The local outpost of the much-lauded sushi-ya in the Ginza district of Tokyo has a steady following of regulars and connoisseurs, and is tucked away behind the lobby of Singapore Marriott Tang Plaza Hotel. Sushi is the chef’s forte, and you can enjoy a nigiri-only omakase ($220) or a complete omakase experience for $300-$430. The intimate, 14-seat eatery serves only ingredients imported from Tsukiji, and guests can thus expect fresh, season-driven produce. This, paired with the chef’s skills, make for a dining experience like none other.
Ginza Sushi Ichi is at #01-04 Singapore Marriott Tang Plaza Hotel, 320 Orchard Road
Holding its own in this list of fine and award-winning omakase experiences is Ryo Sushi. This restaurant has made a name for itself thanks to its omakase menus that come at outstanding value-for-money prices. They begin at $18++ for a 10-course omakase. Yes, you read that right. They’re also limited to 18 portions daily and are available to walk-in customers only. This course includes assorted sushi, a hand roll and soup. Even the full-price omakase menus begin at just $38++ for 15 courses, The most princely feast is an 18-course sea urchin menu at $98++, which features an uni rice bowl, a truffle onsen egg and sushi rolls of fatty tuna and uni.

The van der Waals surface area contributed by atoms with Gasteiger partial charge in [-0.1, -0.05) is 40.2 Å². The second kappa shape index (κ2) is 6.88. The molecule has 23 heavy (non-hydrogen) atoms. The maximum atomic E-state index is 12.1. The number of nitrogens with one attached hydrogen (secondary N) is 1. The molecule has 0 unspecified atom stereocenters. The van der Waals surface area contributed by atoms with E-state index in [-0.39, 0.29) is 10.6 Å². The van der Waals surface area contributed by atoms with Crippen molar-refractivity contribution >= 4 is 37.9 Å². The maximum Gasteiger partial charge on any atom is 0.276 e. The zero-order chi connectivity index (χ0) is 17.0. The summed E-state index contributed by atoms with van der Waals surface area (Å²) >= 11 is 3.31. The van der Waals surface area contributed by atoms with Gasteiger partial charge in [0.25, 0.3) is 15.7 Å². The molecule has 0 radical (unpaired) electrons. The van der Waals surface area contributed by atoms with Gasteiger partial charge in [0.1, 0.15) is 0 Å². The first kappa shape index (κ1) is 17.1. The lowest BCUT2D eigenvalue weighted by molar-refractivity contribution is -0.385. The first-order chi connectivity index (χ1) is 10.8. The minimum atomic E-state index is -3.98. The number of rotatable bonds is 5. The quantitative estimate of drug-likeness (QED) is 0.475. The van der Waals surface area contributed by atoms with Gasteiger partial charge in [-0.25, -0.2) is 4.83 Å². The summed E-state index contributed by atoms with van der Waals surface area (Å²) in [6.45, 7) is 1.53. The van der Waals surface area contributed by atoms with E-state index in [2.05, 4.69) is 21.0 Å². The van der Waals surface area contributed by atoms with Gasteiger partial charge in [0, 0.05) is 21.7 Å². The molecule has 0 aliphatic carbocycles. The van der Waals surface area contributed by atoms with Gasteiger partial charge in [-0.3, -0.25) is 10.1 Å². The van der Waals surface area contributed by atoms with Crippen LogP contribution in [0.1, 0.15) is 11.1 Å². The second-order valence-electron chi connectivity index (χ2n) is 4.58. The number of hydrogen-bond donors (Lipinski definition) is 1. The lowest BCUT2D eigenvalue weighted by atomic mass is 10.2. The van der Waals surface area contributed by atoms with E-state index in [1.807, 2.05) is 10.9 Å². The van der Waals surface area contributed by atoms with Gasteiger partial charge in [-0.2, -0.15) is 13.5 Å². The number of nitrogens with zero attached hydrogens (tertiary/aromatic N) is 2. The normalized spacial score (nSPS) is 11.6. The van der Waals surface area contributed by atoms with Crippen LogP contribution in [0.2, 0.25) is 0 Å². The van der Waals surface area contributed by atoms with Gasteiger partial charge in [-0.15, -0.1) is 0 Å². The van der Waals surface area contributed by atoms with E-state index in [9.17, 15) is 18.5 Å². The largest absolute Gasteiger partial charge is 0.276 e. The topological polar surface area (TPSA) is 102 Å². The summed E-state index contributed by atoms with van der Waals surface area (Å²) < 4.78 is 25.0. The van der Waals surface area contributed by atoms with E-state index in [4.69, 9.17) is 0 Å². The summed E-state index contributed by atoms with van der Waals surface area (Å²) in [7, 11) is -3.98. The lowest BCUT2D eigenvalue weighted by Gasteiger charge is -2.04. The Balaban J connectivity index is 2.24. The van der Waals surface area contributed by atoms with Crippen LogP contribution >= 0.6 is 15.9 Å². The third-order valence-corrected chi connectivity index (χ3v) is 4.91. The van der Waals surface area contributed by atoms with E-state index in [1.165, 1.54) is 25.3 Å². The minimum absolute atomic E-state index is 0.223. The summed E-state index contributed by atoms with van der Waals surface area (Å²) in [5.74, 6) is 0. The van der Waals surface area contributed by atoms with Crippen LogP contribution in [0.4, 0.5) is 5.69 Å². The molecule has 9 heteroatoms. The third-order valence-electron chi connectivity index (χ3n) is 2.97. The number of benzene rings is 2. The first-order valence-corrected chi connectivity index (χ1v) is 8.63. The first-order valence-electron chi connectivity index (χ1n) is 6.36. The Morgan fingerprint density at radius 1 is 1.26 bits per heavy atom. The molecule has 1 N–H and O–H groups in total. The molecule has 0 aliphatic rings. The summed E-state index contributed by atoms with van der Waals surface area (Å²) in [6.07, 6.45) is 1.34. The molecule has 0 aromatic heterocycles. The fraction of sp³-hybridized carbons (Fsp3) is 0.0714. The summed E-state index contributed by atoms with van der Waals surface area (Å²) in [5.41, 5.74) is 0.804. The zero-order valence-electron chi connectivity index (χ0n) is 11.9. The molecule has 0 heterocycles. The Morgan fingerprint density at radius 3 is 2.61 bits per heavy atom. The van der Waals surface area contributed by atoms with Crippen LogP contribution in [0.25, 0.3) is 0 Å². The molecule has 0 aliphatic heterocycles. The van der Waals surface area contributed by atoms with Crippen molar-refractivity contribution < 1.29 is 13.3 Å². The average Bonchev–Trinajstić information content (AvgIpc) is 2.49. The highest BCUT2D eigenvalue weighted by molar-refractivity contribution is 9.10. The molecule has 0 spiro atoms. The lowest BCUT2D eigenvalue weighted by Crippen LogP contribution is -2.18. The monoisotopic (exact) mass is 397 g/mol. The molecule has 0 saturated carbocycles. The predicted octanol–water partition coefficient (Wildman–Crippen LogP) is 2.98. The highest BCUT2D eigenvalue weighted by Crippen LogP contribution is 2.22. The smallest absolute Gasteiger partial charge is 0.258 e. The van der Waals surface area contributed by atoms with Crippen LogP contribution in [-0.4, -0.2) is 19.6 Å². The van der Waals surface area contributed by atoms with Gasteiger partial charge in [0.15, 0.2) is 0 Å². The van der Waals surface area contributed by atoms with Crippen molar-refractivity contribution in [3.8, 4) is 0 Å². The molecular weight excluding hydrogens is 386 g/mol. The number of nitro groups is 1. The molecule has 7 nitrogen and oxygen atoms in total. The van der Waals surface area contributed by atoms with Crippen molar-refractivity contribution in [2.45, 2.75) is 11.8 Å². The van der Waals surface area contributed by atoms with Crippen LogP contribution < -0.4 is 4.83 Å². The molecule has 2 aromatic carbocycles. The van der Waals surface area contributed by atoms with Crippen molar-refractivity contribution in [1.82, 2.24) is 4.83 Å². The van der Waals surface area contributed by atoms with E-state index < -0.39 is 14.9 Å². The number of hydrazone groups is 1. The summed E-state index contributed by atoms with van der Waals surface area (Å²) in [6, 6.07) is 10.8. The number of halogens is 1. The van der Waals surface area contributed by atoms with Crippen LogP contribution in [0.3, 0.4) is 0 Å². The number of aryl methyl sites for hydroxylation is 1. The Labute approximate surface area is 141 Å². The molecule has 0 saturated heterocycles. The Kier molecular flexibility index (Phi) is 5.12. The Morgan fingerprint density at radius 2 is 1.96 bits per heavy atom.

Ryo Sushi is at 1 Tras Link, #01-06 Orchid Hotel, Singapore 078867
Another value-for-money omakase meal can be found at this Keong Saik Road eatery, notable in part because pictures from diners here have been flooding our Instagram feeds. The reason for this overwhelming outpouring of enthusiasm: The overflowing Hokkaido Rice Nanatsuboshi, featuring huge mounds of Aomori ikura, which chefs keep spooning on until the diners tell them to stop. For $129++ per person, the omakase includes a sashimi assortment, king crabs, and dishes made with Kagoshima A4 wagyu. The ikura rice comes towards the end, so you must save room for that.
Kyuu by Shunsui is at 29 Keong Saik Rd, Singapore 089136
Spanish tapas, served with sake pairings in an omakase-style meal? Admittedly, this is no typical Japanese restaurant but Bam! makes the cut in this list as its omakase menus feature Japanese ingredients. The techniques used are a fusion of Catalonian, Japanese and modern European cuisines. Expect dishes like a cold capellini with uni, and Sakura ebi and somen in dashi broth. When it comes to sake, do pair the meal with sake (which will cost an extra $58 to $78), as chef Pepe Moncayo believes that sake brings out the umami flavours in his dishes. The pairings progress from light and clear, to rich and robust.
Bam! Tapas and Sake Bar is at 38 Tras St, Singapore 078977